Wetland Lesson for Kids: Facts & Ecosystem

Instructor: Debra Patuto

Debra has taught at elementary levels and has an M.ed with certification in elementary education and special education

In this lesson, we will explore the wetlands. We'll not only learn what a wetland is and where you can find one, but we will also take a look at plants and animals that live in wetlands and how they are important to our world.

World Wetlands Day

What are you doing on February 2nd? Waiting to see if the groundhog sees his shadow? Well, once you find out, it's then time to celebrate World Wetlands Day! For over 40 years, the United States has been celebrating and spreading the word on the importance of the world's wetlands on this day.

What are Wetlands?

Wetlands are places where there's shallow water or soaking wet soil at least part of the year. You will know when you are close to wetland areas when you walk towards a water-filled area and your feet start to sink into the ground below.

Wetlands can range in size from small, like a swamp, to very large, like the the Florida Everglades, which cover two million acres! Wetlands provide great homes for many different kinds of animals and plants. There are different kinds of wetlands. Some are wet with salt water and some are wet with fresh water.

This photo shows a small section of the Florida Everglades.

Salt Water Wetlands

Have you ever been to the beach during low tide? Beaches (not oceans) are one kind of salt water wetland. Where the water is shallow, you can find pools of water full of fish, worms, and hermit crabs. As the tide rolls in and the water rises, most of the salt water wetlands get covered by ocean water.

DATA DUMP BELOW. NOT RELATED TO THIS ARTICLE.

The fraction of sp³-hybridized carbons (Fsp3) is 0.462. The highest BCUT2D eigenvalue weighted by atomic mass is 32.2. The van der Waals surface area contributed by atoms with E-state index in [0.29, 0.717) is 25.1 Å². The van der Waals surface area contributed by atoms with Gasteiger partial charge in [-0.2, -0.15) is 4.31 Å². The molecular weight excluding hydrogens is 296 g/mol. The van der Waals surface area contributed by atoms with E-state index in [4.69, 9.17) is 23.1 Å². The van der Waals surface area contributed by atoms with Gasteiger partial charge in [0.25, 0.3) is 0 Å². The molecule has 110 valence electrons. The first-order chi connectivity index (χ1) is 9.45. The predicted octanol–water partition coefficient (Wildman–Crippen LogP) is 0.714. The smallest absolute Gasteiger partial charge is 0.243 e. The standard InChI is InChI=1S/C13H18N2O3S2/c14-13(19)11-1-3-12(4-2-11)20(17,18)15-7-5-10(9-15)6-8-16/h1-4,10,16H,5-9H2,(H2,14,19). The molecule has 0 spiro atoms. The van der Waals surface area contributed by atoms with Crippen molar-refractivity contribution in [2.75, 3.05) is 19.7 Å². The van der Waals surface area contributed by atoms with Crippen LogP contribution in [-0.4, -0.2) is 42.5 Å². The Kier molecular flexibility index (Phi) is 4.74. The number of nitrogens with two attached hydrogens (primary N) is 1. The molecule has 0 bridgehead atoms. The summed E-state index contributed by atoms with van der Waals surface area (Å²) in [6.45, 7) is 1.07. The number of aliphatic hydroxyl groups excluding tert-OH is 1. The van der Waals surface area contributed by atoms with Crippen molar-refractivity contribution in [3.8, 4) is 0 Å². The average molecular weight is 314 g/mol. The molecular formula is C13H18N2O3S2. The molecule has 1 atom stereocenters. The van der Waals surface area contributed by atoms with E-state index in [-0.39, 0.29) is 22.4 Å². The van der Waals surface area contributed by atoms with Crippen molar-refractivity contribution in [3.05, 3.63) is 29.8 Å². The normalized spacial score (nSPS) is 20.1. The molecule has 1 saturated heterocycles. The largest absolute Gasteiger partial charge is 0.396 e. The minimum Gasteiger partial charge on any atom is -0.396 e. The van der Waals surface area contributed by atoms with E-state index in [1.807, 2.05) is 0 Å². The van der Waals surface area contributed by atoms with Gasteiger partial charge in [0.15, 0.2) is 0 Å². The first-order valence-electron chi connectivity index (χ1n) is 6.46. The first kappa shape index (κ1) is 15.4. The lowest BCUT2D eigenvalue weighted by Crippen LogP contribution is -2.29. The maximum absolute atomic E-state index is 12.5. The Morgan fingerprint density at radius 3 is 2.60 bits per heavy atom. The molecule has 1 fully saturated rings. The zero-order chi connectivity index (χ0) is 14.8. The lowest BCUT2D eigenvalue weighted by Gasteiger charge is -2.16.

Some plants and animals are not affected by the tides because they're closer to the mainland. Seagrass loves to grow in these higher areas. Reptiles like to lay their eggs inside the seagrass because they're hidden from larger animals. Mosquitoes are also very common in this area once the sun goes down, so bring your bug spray!

Estuaries (or salt marshes) are another type of wetland where fresh water meets salt water, like when a river ends at an ocean.

This is an estuary at low tide.

Fresh Water Wetlands

Fresh water wetlands are shallow waters along the edges of rivers and streams as well as poorly-drained areas that collect water, like swamps. Water levels can vary during different seasons of the year. They can be dry, frozen, or even flooded by heavy rains.

There are more varieties of plants in fresh water wetlands. Swamps have many different trees and shrubs that grow right up through the water like the bald cypress tree.

This swampy area shows the bald cypress trees growing out of the water.
bald cypress swamp

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